John Malkovich: Being Gustav Klimpt
John Malkovich is everyone’s idea of a decadent, slightly dangerous aesthete. He brought this persona to its sharpest point as the cultured American expatriate killer in the little seen Ripley’s Game and as the Faustian German filmmaker F.W. Murnau in Shadow of the Vampire. He was cast by director Raul Ruiz as the titular figure in Klimpt, a film (out now on DVD) about one of the titans of Viennese art at a time, the turn of the last century, when Vienna was arguably the world’s most flourishing cultural mecca.
Malkovich infuses Gustav Klimpt with his usual feline air of aloofness, wielding rapier words with velvet-gloved hands. Ruiz decided to be challenging by composing Klimpt in mosaic-like fragments that viewers less familiar with the artist may find hard to assemble into a picture of the man and his work. Trapped within the cliché of the artist as iconoclast, Ruiz makes too much is of Klimpt as a rebel. In reality the artist gratefully accepted awards and commissions from Austria’s imperial government as well as wealthy patrons, even as he painted in electrically charged erotic brush strokes. The Victorian Age had ended by the time of Klimpt’s ascendance and sensuality was in the air.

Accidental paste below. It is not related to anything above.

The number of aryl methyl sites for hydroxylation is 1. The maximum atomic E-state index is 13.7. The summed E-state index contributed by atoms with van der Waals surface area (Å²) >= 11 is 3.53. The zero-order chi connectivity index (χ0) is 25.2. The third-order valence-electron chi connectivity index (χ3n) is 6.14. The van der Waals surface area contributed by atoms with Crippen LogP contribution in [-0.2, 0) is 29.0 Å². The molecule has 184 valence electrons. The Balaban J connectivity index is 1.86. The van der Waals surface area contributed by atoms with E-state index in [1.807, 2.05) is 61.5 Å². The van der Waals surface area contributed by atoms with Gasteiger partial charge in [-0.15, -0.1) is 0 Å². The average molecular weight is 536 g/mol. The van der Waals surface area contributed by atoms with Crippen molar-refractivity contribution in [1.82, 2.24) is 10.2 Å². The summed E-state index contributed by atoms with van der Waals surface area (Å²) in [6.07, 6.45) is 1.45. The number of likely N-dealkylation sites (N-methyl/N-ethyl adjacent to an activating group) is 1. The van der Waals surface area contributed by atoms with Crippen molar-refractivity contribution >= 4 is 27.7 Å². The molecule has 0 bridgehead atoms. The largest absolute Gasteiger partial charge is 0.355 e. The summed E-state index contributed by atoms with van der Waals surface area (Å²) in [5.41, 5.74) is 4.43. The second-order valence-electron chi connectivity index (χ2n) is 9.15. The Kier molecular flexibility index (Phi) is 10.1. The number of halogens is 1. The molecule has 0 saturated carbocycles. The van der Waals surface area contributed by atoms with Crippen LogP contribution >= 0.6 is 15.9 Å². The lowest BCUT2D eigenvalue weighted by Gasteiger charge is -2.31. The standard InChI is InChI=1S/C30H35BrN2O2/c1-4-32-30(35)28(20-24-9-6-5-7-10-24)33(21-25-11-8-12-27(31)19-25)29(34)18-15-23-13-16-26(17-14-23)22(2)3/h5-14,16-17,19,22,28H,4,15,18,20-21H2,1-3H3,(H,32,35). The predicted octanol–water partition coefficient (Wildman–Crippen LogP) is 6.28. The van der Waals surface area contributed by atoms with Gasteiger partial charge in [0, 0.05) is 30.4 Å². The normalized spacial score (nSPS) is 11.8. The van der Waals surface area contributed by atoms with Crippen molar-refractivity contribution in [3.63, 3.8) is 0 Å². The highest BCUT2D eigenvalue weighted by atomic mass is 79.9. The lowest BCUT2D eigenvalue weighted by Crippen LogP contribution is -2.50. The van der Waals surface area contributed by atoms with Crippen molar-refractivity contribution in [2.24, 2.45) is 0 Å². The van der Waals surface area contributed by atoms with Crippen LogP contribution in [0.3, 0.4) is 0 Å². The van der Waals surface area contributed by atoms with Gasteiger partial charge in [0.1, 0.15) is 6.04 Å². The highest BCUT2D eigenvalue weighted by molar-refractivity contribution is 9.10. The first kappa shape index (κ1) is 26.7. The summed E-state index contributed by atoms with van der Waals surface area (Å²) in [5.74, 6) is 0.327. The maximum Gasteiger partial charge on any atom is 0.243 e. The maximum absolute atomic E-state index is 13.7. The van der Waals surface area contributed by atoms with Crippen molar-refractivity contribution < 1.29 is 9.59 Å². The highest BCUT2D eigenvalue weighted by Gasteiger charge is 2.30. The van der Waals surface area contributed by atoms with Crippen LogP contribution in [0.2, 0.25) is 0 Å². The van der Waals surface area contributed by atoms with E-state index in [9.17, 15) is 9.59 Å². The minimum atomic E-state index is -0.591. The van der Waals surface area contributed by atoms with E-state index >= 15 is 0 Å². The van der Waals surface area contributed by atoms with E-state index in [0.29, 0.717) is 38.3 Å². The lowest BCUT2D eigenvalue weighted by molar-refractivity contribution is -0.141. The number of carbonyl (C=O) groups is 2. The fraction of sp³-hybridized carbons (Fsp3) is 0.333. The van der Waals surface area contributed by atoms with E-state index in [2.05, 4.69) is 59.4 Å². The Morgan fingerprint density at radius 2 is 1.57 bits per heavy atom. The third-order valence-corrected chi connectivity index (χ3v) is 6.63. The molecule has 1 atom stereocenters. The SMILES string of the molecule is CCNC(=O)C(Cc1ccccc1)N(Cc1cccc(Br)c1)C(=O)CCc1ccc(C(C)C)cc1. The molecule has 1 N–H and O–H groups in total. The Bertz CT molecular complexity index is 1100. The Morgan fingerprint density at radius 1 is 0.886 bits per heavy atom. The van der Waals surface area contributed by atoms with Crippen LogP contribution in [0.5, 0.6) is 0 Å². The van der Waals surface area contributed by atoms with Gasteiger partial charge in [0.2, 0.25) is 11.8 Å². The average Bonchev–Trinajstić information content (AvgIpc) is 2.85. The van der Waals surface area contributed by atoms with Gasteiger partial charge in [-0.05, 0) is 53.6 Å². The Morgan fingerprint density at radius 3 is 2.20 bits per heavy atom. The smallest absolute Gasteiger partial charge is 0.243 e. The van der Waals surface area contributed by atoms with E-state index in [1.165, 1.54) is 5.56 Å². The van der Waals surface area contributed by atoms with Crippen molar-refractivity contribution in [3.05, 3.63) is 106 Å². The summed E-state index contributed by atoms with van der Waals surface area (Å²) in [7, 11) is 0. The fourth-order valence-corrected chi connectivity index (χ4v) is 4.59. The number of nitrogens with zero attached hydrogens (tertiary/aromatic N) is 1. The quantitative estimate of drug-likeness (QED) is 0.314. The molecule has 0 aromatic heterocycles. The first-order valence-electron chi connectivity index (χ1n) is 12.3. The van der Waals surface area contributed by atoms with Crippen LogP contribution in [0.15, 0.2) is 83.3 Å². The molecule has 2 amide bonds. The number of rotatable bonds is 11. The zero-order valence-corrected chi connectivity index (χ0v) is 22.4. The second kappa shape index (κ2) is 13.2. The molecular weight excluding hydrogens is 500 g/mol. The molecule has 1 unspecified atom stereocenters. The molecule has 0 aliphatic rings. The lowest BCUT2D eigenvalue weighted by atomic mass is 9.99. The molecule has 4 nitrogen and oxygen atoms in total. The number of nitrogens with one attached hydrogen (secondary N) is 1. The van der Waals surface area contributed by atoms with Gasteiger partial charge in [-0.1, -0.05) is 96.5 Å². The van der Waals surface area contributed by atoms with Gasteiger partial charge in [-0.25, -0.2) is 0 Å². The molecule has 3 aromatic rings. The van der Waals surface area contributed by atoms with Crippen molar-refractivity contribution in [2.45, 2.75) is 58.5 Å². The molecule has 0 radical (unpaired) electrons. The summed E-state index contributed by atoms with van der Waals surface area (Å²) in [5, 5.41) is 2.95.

One of Ruiz’s other motifs is more insightful. Sounding over and over, often as disembodied voices, is the Procrustean campaign by critics, academics and cultural theorists of all stripes to measure Klimpt’s vision according to their own inadequate and inappropriate standards. Klimpt was a traditionalist and a modernist. Rooted in past and present and lacking any discernable Utopian notions about the future of art and society, he might be better understood in today’s postmodern environment than he was through much of the 20th century.